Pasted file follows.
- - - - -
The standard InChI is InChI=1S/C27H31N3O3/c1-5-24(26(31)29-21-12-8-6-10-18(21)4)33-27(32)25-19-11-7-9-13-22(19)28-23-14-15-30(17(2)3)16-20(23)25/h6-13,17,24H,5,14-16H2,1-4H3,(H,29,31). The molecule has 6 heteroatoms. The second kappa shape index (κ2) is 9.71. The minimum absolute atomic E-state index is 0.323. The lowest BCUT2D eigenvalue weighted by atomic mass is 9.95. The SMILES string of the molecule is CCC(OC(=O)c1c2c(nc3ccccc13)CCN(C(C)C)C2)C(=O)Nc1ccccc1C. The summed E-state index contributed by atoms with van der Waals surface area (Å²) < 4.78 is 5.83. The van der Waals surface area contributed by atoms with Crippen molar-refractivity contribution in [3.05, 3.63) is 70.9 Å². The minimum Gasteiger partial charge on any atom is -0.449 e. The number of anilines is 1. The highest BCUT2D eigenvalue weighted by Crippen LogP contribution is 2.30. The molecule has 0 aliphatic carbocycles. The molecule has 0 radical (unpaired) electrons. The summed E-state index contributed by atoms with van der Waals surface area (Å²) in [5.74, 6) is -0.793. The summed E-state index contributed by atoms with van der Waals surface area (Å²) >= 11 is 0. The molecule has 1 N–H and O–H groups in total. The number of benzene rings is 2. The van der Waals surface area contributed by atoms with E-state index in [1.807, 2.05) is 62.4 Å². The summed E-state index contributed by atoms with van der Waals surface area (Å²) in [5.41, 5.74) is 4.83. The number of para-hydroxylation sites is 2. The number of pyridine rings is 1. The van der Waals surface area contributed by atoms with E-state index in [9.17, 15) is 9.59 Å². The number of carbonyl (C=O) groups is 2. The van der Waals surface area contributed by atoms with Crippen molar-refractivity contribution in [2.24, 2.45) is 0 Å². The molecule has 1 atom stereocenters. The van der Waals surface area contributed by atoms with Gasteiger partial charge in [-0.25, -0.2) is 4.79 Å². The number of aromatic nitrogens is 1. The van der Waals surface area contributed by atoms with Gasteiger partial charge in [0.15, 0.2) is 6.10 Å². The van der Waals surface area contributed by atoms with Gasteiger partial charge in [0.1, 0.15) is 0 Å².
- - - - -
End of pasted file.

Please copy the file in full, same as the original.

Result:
The standard InChI is InChI=1S/C27H31N3O3/c1-5-24(26(31)29-21-12-8-6-10-18(21)4)33-27(32)25-19-11-7-9-13-22(19)28-23-14-15-30(17(2)3)16-20(23)25/h6-13,17,24H,5,14-16H2,1-4H3,(H,29,31). The molecule has 6 heteroatoms. The second kappa shape index (κ2) is 9.71. The minimum absolute atomic E-state index is 0.323. The lowest BCUT2D eigenvalue weighted by atomic mass is 9.95. The SMILES string of the molecule is CCC(OC(=O)c1c2c(nc3ccccc13)CCN(C(C)C)C2)C(=O)Nc1ccccc1C. The summed E-state index contributed by atoms with van der Waals surface area (Å²) < 4.78 is 5.83. The van der Waals surface area contributed by atoms with Crippen molar-refractivity contribution in [3.05, 3.63) is 70.9 Å². The minimum Gasteiger partial charge on any atom is -0.449 e. The number of anilines is 1. The highest BCUT2D eigenvalue weighted by Crippen LogP contribution is 2.30. The molecule has 0 aliphatic carbocycles. The molecule has 0 radical (unpaired) electrons. The summed E-state index contributed by atoms with van der Waals surface area (Å²) in [5.74, 6) is -0.793. The summed E-state index contributed by atoms with van der Waals surface area (Å²) >= 11 is 0. The molecule has 1 N–H and O–H groups in total. The number of benzene rings is 2. The van der Waals surface area contributed by atoms with E-state index in [1.807, 2.05) is 62.4 Å². The summed E-state index contributed by atoms with van der Waals surface area (Å²) in [5.41, 5.74) is 4.83. The number of para-hydroxylation sites is 2. The number of pyridine rings is 1. The van der Waals surface area contributed by atoms with E-state index in [9.17, 15) is 9.59 Å². The number of carbonyl (C=O) groups is 2. The van der Waals surface area contributed by atoms with Crippen molar-refractivity contribution in [2.24, 2.45) is 0 Å². The molecule has 1 atom stereocenters. The van der Waals surface area contributed by atoms with Gasteiger partial charge in [-0.25, -0.2) is 4.79 Å². The number of aromatic nitrogens is 1. The van der Waals surface area contributed by atoms with Gasteiger partial charge in [0.15, 0.2) is 6.10 Å². The van der Waals surface area contributed by atoms with Gasteiger partial charge in [0.1, 0.15) is 0 Å².